Next, his parents paid $5,000 to a local company to make 10,000 note maps. Nicholas became an eager salesman. He would walk into music stores and say, "I'm Nicholas, and I'm 10 years old, and I have a patented guitar learning-aid invention." Then he would show them the note maps. He even took Web-design classes at a local community college so he could launch his own site (www.dontfret.com).
Months later, his hard work paid off: The world's largest music-distributing company, Hal Leonard Corp., picked up his product. Since then, Nicholas has sold more than 50,000 maps (including the Don't Fret Chord Map and Don't Fret Bass Map, which he also developed).
Now, he has expanded on his original note map even more, and has a patent on an electronic version of the map. It will analyze any song on a CD, and then light up dots on a fingerboard to show you where to put your fingers to play that song. Nicholas is busy trying to secure funding so that he can manufacture it.
His advice: "Do the research. Find out if there is a market for your product, and if there is, be absolutely persistent and follow through with it - just don't give up."
Kristin Hrabar of Aberdeen, N.J., was 9 when she got stuck with the boring task of helping her dad repair the family clothes dryer. "I was holding the flashlight so my dad could see to tighten a bolt," the 17-year-old remembers. "Then I started thinking: 'If there was a way to mount a light on the nut driver, he wouldn't need me to hold the flashlight.' " Bingo.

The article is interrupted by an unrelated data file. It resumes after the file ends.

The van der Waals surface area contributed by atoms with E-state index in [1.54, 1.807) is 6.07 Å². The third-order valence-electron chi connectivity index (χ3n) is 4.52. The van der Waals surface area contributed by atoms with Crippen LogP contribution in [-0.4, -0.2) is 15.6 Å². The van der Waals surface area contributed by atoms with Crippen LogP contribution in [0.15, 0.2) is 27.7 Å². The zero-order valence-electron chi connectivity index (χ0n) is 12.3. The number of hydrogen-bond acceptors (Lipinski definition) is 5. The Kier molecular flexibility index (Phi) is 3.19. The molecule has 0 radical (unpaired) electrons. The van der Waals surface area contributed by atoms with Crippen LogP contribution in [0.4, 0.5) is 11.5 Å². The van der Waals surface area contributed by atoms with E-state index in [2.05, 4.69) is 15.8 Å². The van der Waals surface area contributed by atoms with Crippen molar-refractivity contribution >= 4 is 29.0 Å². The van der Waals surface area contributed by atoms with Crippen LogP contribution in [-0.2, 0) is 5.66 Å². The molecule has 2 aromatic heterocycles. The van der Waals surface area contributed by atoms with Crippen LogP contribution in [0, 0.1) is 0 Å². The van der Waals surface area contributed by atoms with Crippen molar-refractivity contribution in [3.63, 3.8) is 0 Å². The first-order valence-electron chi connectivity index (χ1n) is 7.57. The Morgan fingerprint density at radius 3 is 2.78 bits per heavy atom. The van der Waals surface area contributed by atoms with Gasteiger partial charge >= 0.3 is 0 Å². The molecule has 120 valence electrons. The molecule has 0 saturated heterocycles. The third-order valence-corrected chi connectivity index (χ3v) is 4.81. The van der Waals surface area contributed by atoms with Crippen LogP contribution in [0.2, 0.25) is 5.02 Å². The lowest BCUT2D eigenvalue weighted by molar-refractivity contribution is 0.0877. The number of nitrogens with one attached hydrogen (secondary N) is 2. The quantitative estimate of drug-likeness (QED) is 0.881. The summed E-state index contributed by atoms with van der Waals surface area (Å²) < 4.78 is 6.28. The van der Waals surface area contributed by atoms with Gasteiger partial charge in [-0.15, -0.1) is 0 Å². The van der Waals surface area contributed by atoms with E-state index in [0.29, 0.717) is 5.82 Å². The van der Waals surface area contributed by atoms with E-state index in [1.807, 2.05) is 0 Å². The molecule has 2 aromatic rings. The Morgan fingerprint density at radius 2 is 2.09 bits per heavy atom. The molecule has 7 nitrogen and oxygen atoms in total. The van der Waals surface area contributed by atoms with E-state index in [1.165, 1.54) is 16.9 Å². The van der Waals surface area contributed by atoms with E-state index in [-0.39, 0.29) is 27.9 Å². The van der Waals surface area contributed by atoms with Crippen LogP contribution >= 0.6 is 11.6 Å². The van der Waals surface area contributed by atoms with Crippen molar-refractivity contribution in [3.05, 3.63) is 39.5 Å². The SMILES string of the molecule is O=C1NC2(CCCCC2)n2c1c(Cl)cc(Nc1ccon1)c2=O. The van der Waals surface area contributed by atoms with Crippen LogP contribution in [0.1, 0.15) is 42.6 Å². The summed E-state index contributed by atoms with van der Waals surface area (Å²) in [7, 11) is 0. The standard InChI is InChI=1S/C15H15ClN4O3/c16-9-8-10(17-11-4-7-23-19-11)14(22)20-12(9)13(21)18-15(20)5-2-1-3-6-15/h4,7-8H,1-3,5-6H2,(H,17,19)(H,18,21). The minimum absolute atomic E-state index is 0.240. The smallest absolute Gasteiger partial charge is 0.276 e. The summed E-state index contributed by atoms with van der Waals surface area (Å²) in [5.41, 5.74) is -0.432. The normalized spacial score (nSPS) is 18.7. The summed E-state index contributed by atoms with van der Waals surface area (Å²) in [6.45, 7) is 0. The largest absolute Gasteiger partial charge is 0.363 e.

She came up with a special nut driver, which is much like a screwdriver, only it tightens small nuts. Hers has a hollow shaft and a light mounted in the handle. A few weeks later, she entered it in an inventing contest at school - and won. Then she went on to state competitions. She didn't place, but the judges told her: "This is a great idea; if you don't file for a patent, we will!"
Encouraged, Kristin and her dad went to the patent depository library at Rutgers University in New Brunswick, N.J. It's one of the many places around the country that have copies of US patents. There, she and her father did a patent search. "We made three trips to Rutgers, because we couldn't believe there wasn't a patented tool like mine," she says.
Then she hired a patent consultant and applied for a patent. On her 11th birthday, her dad surprised her with a trip to Arlington, Va., to tour the US patent office. There, the employees gave Kristin an even better surprise - a patent!
Later, she even surprised herself by overcoming one of her "worst nightmares": She gave a talk in front her whole school about the process of inventing.